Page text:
Help from Hemingway and a Paris Café
Hemingway brings to life the pleasures of a warm and friendly café, in his Paris memoir, A Moveable Feast. This past winter I was fortunate enough to visit several of the Paris cafés where Hemingway wrote, and I turn to A Moveable Feast now, seeking relief from troubles that I will call, for lack of a better term, “writer’s block.” Hemingway’s book offers much sustenance for a writer—his stories of the artists who flocked to 1920’s Paris entertain, and his accounts of the writer’s life instruct and inspire. As a bonus, the reader comes to know Hemingway back when he had to skimp on food and heat, before he became “Papa,” the literary giant.
Reading is my biggest weapon against writer’s block. I choose a piece of writing that gives me pleasure, such as A Moveable Feast, and as I read, I’m reminded of the importance of this difficult vocation. What if instead of facing the empty page or the unsalvageable chapter, the writers I love had decided to abandon their stories? Often the answer to this question is enough to make me carry on.
But if my blockage is still unmovable, I type a section of writing that I admire. Typing 300 words can be enough to release a stream of my own words and also allows insight into another writer’s craft, much more so than by simply reading.
If this reading and typing exercise doesn’t open the flow, then a change of scenery may be in order. Like Hemingway, I’m fond of writing in cafés, sipping café au lait, and people watching can be a creative stimulant as well. You can bet that the girl with hair “black as a crow’s wing” shows up in one of Hemingway’s later stories. Enjoy the passage below from the young Hemingway.
From A Moveable Feast, p. 17, Scribner’s 2010 edition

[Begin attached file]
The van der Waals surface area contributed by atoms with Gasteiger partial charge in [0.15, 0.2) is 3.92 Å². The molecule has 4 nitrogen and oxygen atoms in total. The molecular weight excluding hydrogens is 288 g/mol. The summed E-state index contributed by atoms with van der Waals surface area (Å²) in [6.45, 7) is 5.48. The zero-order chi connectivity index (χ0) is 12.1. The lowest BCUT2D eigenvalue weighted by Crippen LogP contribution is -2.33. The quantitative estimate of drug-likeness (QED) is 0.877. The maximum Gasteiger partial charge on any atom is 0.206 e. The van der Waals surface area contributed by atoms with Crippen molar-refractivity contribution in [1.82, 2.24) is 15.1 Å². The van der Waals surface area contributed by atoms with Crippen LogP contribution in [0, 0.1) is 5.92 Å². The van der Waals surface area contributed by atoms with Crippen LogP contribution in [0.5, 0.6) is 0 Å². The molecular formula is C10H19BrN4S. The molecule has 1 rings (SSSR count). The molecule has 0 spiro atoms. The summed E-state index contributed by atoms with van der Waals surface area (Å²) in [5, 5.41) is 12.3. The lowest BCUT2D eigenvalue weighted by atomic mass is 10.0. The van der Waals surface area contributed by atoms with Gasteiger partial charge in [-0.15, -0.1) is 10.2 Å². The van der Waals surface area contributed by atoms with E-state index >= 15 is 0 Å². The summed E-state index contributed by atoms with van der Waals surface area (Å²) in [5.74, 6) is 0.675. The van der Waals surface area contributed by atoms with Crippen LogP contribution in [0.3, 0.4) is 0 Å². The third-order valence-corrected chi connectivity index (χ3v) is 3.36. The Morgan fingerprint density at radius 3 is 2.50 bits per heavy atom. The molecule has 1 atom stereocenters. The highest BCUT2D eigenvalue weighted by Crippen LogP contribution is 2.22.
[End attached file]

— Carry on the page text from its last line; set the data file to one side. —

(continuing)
It was a pleasant café, warm and clean and friendly, and I hung up my old waterproof on the coat rack to dry and put my worn and weathered felt hat on the rack above the bench and ordered a café au lait. The waiter brought it and I took out a notebook from the pocket of the coat and a pencil and started to write. I was writing about up in Michigan and since it was a wild, cold, blowing day it was that sort of day in the story. I had already seen the end of fall come through boyhood, youth and young manhood, and in one place you could write about it better than in another. That was called transplanting yourself, I thought, and it could be as necessary with people as with other sorts of growing things. But in the story the boys were drinking and this made me thirsty and I ordered rum St. James. This tasted wonderful on the cold day and I kept on writing, feeling very well and feeling the good Martinique rum warm me all through my body and my spirit.
A girl came in the café and sat by herself at a table near the window. She was very pretty with a face fresh as a newly minted coin if they minted coins in smooth flesh with rain-freshened skin, and her hair black as a crow’s wing and cut sharply and diagonally across her cheek.
I looked at her and she disturbed me and made me very excited. I wished I could put her in the story, or anywhere, but she had placed herself so she could watch the street and the entry and I knew she was waiting for someone. So I went on writing.
The story was writing itself and I was having a hard time keeping up with it. I ordered another rum St. James and I watched the girl whenever I looked up, or when I sharpened the pencil with a pencil sharpener with the shavings curling into the saucer under my drink.
I’ve seen you, beauty, and you belong to me now, whoever you are waiting for and if I never see you again, I thought. You belong to me and all Paris belongs to me and I belong to this notebook and this pencil.